Toyota's prototype hydrogen truck with the automaker's 's fuel-cell-powered Mirai sedan reflect the company's commitment to green technology.

Toyota Motor Corp. and BMW have earned “A” Grades from the Carbon Disclosure Project, a non-profit organization based in the United Kingdom, which tracks corporate efforts to reduce climate change.

Both BMW and Toyota also received A-Grades from CDP for limiting water pollution. Five other global automakers, Fiat Chrysler Automobiles N.V., Ford Motor Co., General Motors Co., Nissan and Volkswagen AG received A grades for curbing water pollution as the made the CDP list for 2017.

Toyota and BMW also received double A grades in 2016. 

CDP was established in 2000 to promote sustainable societies and cultures across the industrial world. The organization currently represents more than 800 investors with assets of approximately $100 trillion and conducts a survey and evaluation of leading companies around the world each year.

(Toyota scaling back new Mexican plant. For the story, Click Here.)

Toyota announced “Toyota Environmental Challenge 2050” in October 2010 and Toyota has been aiming to “achieve Zero” with the challenges such as “New Vehicle Zero CO2 Emissions,” “Life Cycle Zero CO2 Emissions,” “Plant Zero CO2 Emissions.”

In addition, Toyota also it has made it a goal to use it philosophy of “continuous improvement” to make positive impact on society and the challenge of “Minimizing and Optimizing Water Usage.”

“We believe that CDP’s evaluation reflects the achievement of Toyota’s environmental initiatives, resulting in attaining the A List ranking for consecutive years. In order to realize our challenges, cooperation from various stakeholders is indispensable. We are committed to strengthen our activities in further cooperation with them, Toyota said.

The BMW Group noted in a statement that the CDP Climate Score “is widely recognized among experts and reflects the highest degree of transparency in connection with implemented climate-protection measures.”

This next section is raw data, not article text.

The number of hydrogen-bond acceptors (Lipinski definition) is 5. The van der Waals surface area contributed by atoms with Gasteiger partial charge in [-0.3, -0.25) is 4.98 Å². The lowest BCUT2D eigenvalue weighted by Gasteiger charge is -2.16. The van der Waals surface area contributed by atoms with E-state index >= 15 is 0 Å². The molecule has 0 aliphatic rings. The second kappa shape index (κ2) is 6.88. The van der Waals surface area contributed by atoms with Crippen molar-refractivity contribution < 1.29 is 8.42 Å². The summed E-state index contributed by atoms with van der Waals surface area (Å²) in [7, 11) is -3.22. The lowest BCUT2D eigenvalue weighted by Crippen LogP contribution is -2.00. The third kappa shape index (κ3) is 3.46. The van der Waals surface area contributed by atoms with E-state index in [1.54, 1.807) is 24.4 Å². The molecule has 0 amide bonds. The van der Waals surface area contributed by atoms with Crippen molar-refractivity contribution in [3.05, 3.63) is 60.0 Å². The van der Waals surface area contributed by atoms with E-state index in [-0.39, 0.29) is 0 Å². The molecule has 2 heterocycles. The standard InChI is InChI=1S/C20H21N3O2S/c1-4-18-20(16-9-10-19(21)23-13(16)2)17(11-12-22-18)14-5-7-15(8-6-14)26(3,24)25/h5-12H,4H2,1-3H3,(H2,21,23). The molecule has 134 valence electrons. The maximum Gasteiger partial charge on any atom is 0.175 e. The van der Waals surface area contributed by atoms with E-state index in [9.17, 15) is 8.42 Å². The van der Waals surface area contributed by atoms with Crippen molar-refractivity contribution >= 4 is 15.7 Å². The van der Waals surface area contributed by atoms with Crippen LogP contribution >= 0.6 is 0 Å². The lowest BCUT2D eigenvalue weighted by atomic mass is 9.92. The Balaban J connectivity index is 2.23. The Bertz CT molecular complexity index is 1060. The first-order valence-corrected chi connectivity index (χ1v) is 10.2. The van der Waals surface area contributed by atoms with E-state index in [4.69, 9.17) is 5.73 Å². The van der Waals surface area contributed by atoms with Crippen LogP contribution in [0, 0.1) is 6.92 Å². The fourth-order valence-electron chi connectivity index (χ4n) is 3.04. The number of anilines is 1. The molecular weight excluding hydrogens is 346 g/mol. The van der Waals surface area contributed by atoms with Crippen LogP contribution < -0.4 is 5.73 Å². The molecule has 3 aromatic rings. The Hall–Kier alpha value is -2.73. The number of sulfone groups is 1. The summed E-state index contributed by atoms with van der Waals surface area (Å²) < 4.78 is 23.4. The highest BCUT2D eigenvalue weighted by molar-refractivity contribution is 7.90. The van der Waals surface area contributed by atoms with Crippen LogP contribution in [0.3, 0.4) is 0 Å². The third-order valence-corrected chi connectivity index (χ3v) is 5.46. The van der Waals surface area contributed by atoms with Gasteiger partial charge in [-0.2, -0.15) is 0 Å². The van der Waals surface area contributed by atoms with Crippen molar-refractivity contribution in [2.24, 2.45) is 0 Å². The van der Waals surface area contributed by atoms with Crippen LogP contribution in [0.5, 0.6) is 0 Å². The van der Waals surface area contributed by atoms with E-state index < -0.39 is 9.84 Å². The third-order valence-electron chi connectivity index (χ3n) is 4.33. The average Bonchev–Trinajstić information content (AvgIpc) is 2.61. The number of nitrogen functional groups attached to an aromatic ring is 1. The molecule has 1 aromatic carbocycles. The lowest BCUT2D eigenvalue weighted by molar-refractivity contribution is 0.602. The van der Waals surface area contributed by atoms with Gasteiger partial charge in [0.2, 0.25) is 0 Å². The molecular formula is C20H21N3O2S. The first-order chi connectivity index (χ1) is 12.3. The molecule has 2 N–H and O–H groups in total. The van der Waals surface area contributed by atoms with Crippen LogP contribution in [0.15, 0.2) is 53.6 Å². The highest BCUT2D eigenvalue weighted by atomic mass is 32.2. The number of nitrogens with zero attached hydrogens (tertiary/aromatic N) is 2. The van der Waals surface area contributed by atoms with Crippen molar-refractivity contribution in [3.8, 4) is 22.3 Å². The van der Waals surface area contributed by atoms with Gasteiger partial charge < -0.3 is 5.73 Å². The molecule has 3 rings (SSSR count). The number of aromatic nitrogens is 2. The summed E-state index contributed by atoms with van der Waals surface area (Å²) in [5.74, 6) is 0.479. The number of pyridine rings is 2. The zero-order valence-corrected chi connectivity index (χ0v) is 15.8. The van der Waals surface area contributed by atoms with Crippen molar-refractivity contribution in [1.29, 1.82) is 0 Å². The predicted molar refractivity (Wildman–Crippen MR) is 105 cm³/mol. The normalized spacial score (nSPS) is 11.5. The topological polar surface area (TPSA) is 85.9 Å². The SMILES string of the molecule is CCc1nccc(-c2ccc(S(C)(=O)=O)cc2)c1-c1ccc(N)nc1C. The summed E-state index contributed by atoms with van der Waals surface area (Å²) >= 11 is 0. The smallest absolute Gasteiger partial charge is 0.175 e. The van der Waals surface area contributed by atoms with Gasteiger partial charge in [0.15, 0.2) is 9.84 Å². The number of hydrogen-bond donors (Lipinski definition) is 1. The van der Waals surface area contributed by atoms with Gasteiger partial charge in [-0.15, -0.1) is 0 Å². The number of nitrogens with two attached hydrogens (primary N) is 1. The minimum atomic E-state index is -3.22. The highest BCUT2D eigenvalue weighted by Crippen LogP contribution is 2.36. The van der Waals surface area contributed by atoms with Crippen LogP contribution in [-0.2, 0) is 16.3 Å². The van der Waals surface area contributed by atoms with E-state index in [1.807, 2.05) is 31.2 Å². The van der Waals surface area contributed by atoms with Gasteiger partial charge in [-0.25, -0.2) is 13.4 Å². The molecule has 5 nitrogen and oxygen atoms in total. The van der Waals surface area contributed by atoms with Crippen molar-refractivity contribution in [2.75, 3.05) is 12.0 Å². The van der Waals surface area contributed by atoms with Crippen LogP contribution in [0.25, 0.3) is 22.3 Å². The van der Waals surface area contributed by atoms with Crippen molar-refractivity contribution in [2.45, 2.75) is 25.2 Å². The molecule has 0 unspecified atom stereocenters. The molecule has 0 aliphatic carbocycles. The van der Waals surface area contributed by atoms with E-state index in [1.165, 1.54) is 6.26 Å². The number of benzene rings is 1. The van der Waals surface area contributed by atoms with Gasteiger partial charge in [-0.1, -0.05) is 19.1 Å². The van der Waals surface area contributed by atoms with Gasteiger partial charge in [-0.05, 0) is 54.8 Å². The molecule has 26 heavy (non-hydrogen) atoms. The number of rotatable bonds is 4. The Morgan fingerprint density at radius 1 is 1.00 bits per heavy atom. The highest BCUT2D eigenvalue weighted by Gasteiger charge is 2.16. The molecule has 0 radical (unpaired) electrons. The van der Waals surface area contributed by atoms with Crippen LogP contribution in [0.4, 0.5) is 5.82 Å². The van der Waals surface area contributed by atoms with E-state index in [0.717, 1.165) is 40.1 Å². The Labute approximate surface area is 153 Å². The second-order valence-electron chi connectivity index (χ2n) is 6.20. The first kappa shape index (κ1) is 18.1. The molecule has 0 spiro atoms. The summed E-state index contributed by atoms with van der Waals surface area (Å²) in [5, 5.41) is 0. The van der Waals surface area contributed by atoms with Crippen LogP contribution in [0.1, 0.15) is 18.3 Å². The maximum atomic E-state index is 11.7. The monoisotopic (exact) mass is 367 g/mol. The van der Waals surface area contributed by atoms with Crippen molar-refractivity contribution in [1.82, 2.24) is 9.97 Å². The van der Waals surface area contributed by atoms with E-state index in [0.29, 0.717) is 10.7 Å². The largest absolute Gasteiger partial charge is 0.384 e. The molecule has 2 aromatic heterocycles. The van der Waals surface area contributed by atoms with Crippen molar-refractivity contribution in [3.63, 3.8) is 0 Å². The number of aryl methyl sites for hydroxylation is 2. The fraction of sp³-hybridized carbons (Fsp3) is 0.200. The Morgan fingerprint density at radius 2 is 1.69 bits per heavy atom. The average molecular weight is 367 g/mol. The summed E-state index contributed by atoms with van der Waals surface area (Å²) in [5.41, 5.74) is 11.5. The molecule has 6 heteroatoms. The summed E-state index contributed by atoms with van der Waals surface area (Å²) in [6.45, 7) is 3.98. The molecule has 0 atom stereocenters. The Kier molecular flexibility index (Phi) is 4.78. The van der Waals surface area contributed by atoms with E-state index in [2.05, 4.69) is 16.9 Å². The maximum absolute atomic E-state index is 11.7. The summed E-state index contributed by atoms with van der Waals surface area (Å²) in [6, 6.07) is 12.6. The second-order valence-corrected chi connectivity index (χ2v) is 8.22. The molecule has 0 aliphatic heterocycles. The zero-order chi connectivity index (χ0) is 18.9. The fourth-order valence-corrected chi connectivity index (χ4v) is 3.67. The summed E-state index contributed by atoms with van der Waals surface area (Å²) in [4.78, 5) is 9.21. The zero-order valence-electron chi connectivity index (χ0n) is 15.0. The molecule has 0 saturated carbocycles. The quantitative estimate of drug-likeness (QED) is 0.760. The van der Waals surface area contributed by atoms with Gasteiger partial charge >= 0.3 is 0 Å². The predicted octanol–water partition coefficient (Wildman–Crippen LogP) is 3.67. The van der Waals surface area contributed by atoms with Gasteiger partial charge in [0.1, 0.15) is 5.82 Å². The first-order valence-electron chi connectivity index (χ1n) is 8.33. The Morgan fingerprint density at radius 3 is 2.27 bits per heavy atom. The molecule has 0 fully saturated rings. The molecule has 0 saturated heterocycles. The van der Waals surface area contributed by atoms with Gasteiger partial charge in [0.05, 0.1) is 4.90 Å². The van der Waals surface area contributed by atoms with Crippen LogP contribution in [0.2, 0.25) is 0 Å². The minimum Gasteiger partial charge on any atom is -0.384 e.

(Click Here to check out the GR HV and other new models and concepts Toyota showed off at the Tokyo Motor Show.)

The measures include objectives and emissions reductions, as well as verification of reported data. The listing recognizes the credibility and, above all, the effectiveness, of the measures introduced by the company in response to or to combat climate change, BMW added.

“The BMW Group is delighted with its strong performance in the CDP rating. Climate protection remains a central theme of our sustainability strategy. It is especially important for a premium automobile manufacturer to strive for continuous progress in emissions from its products and production systems,” said Ursula Mathar, head of Sustainability and Environmental Protection at the BMW Group:

In 2001, the BMW Group, as a matter of corporate policy, committed itself to the United Nations Environment Program, the UN Global Compact and the Cleaner Production Declaration.

It was also the first company in the automotive industry to appoint an environmental officer back in 1973. Today, the Sustainability Board, comprising all members of the Board of Management, defines the strategic alignment through binding targets.

(To see more about BMW selling 100K electrified vehicles in 2017, Click Here.)

“Continuous development of this sustainability strategy is an important element,” the company.

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